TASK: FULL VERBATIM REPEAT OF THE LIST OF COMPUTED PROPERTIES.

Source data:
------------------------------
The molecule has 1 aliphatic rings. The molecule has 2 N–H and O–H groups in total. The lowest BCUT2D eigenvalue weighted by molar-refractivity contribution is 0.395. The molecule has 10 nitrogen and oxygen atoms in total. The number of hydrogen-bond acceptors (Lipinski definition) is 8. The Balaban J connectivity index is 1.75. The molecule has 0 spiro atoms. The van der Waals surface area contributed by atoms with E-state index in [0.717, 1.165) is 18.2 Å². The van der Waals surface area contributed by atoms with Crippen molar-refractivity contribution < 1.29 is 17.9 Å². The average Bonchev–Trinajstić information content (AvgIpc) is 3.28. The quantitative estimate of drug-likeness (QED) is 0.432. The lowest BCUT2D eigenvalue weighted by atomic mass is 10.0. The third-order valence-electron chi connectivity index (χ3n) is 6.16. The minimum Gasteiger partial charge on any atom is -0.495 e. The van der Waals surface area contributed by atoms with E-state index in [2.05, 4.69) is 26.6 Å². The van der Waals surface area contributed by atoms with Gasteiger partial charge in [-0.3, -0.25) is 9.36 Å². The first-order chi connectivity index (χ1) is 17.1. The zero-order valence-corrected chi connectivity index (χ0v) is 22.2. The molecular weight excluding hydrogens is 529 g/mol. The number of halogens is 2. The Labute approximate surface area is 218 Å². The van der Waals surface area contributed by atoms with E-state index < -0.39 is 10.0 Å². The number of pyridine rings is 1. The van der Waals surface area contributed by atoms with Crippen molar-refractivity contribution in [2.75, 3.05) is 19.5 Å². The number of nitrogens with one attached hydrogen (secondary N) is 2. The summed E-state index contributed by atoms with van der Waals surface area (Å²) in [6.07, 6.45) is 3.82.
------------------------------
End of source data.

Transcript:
The molecule has 1 aliphatic rings. The molecule has 2 N–H and O–H groups in total. The lowest BCUT2D eigenvalue weighted by molar-refractivity contribution is 0.395. The molecule has 10 nitrogen and oxygen atoms in total. The number of hydrogen-bond acceptors (Lipinski definition) is 8. The Balaban J connectivity index is 1.75. The molecule has 0 spiro atoms. The van der Waals surface area contributed by atoms with E-state index in [0.717, 1.165) is 18.2 Å². The van der Waals surface area contributed by atoms with Crippen molar-refractivity contribution < 1.29 is 17.9 Å². The average Bonchev–Trinajstić information content (AvgIpc) is 3.28. The quantitative estimate of drug-likeness (QED) is 0.432. The lowest BCUT2D eigenvalue weighted by atomic mass is 10.0. The third-order valence-electron chi connectivity index (χ3n) is 6.16. The minimum Gasteiger partial charge on any atom is -0.495 e. The van der Waals surface area contributed by atoms with E-state index in [2.05, 4.69) is 26.6 Å². The van der Waals surface area contributed by atoms with Gasteiger partial charge in [-0.3, -0.25) is 9.36 Å². The first-order chi connectivity index (χ1) is 17.1. The zero-order valence-corrected chi connectivity index (χ0v) is 22.2. The molecular weight excluding hydrogens is 529 g/mol. The number of halogens is 2. The Labute approximate surface area is 218 Å². The van der Waals surface area contributed by atoms with E-state index < -0.39 is 10.0 Å². The number of pyridine rings is 1. The van der Waals surface area contributed by atoms with Crippen molar-refractivity contribution in [2.75, 3.05) is 19.5 Å². The number of nitrogens with one attached hydrogen (secondary N) is 2. The summed E-state index contributed by atoms with van der Waals surface area (Å²) in [6.07, 6.45) is 3.82.